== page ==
Excel **XOR** function is an exclusive **OR** function. The **XOR** function returns **TRUE** if an odd number of logical statements are **TRUE** and **FALSE** if an even number of logical statements are **TRUE**. In the case of two given arguments, the **XOR** function returns **TRUE** whenever one argument is **TRUE** and **FALSE** whenever both arguments are **TRUE** or **FALSE**.

In this article, you’ll get to learn how to use the **XOR** function with case-based examples.

**Excel XOR Function: Syntax and Arguments**

**⦽ Function Objective: **

Performing exclusive** OR **function

**⦽ Syntax:**

**XOR(logical1, [logical2],…)**

**⦽ Arguments Explanation:**

Arguments |
Required/Optional |
Explanation |
---|---|---|

logical1 |
Required |
Any Kind of Logical Expression |

logical2 |
Optional |
Any Kind of Logical Expression |

**⦽ Return Parameter:**

**TRUE or FALSE, **depending on the **odd** or **even** number of logical statements being **TRUE** or **FALSE **respectively.

**⦽ Version:**

**Excel 2019**

**How to Use the Excel XOR Function: ****5 Suitable Examples**

**Example 1: XOR Function Compares Two Numbers as Logical**

The **XOR** function in-built takes logical statements that can be **TRUE** or **FALSE**. Afterward, the **XOR** function returns **TRUE** or **FALSE** depending on logical statements’ number of **TRUE** or **FALSE**.

We can come up with logical status for both values inserted as logical in **TRUE** or **FALSE** if one of them is **TRUE** or both are either **TRUE** or **FALSE**.

**⧫** Enter the following logical operations with **XOR** functions in cells (i.e.,**C6**,**C7**,**C8**)

**⭆(2>1,0<1)**

**⭆(2>1,0>1)**

**⭆(2<1,0>1)**

The logical operations are built by comparing two numbers with a condition. If any logical statement satisfies the condition, it returns **TRUE** otherwise **FALSE**. Then **XOR** returns

🔄 **FALSE**; If both logical statements are **TRUE** (i.e.,**2>1 is TRUE, and 0<1 is TRUE**) or **FALSE** (i.e.,**2<1 is FALSE, and 0>1 is FALSE**).

🔄 **TRUE**; If one of the logical statements is **TRUE or FALSE** (i.e.,**2>1 is TRUE, and 0>1 is FALSE**).

**Example 2: Using XOR Function to Predict Real-Life Events**

The **XOR** function can predict real-life events considering we give in. Suppose we want basketball match **3** to be held on the basis of prior two matches among four basketball teams.

The conditions we impose are

🔄 Teams won both matches, won’t play the Match 3.

🔄 Teams that won any one match, will play Match 3.

🔄 Teams won none of the matches, won’t play the Match 3.

**⧫** Paste the following formula in any adjacent cell (i.e., **E6**).

`=IF(XOR(C6="Won",D6="Won"),"YES","NO")`

Inside the formula,

The **XOR** function returns **FALSE** if both cell references match (i.e., **Won** and **Won**) or not (i.e., **Lost** and** Lost**) otherwise **TRUE**. Then **IF** shows **“NO”** or **“YES”** in case of **FALSE** or **TRUE** **XOR** passing respectively.

**⧫** Hit **ENTER** and drag the **Fill Handle** to bring out other outcomes regarding our imposed conditions.

Now, we can cross-check the outcomes by comparing them with imposed conditions. We find any teams that lose one match will play match 3 otherwise won’t and this scenario matches with imposed conditions.

**Example 3: Comparing Two Logicals**

The **XOR** function consists of built-in logicals. In this case, we discuss what if we have two given logical outputs in **TRUE** or **FALSE** and **XOR** has to decide what will be the resultant statement **TRUE** or **FALSE?**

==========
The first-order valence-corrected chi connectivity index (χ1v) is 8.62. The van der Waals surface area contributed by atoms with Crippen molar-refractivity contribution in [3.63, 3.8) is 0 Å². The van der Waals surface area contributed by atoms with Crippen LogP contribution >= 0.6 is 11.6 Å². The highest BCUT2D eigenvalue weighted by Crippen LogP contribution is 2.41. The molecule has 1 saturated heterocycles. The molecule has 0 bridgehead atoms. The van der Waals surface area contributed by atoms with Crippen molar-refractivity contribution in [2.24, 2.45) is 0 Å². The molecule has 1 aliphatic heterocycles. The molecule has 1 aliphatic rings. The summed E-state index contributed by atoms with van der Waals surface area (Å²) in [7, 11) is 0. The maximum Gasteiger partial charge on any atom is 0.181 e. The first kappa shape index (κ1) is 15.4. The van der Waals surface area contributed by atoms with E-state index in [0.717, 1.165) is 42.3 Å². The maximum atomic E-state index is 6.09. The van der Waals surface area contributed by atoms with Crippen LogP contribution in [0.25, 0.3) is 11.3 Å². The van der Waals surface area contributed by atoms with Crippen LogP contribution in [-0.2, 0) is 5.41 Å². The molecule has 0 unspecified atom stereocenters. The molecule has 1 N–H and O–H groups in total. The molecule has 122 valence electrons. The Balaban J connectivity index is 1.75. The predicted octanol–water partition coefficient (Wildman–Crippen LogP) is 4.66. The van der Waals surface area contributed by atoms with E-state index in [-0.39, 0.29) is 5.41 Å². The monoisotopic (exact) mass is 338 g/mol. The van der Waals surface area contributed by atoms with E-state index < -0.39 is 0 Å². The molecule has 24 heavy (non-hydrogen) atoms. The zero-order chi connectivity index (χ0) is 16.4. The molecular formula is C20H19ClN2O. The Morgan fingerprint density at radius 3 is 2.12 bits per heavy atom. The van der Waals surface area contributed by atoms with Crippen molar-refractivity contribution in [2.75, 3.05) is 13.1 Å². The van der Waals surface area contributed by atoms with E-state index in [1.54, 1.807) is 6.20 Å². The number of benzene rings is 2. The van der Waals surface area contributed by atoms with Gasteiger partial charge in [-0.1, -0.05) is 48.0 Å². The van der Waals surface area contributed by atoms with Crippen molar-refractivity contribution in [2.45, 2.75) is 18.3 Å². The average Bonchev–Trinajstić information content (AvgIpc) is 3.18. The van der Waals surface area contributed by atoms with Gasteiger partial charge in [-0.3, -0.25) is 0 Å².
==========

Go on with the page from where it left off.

**⧫** Type the below formula in any adjacent cell (i.e.,**D6**)

`=XOR(B6,C6)`

**XOR** assigns **B6** and **C6** as logicals.

**⧫ **Press **ENTER** then Drag the **Fill Handle**. Any single **TRUE** or **FALSE** logicals results in **TRUE** otherwise **FALSE** as shown in the following picture.

**Example 4: Comparing Multiple Logicals**

To demonstrate **XOR**’s other characteristics, we take multiple logical statements. Then use the **XOR** to produce outcomes depending on the logicals.

As we mentioned earlier, **XOR** results **TRUE** if there is an odd number of **TRUE** logicals otherwise **FALSE**.

**⧫** Write down the following formula in any blank cells (i.e., **G6**).

`=XOR(B6:F6)`

**⧫** Hit **ENTER** and Drag the **Fill Handle**. You’ll see an odd number (i.e., **1**,**3**,**5**) of logicals resulting in **TRUE** causes **XOR** function to evaluate them as **TRUE** otherwise **FALSE**.

**Example 5: Customizing Return Value Depending on Duplicates**

Let’s say, in an office, we have employees who enter or exit the office at any time. Now, we want to check if any employees are **In** or **Out** of the office depending on name entries.

**⧫** Paste the below formula in any adjacent cell (i.e., **D6**).

`=IF(XOR(B6=B$6:B6),"In","Out")`

Inside the formula **B6=B$6:B6** returns **TRUE** if the entry in **B6 **matches with the entry ranges from **B6** to** B6**. Any even or double occurrence of any employee names results in **FALSE**.

Then **IF** returns **“In”** in case of a single occurrence or **“Out”** in case of double or duplicate occurrence of any names.

**⧫** Press **ENTER** then Drag the **Fill Handle**. The formula labels **“Out” **to the duplicates among the entries.

**⧭ Things to Keep in Mind**

🔼 **XOR** results** #VALUE** if it finds no logical values.

🔼 The **XOR** function was first introduced in **2013**.

🔼 The logical statements must result in **TRUE** (i.e.,**1**) or **FALSE** (i.e.,**0**) otherwise refer to anything containing the logical value.

🔼 **XOR** ignores blank cells and can be used as an array formula.

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**Conclusion**

I hope the above-described uses of the **XOR** function intrigue you to use the function more efficiently. If you have further queries or feedback, please let me know in the comment section.

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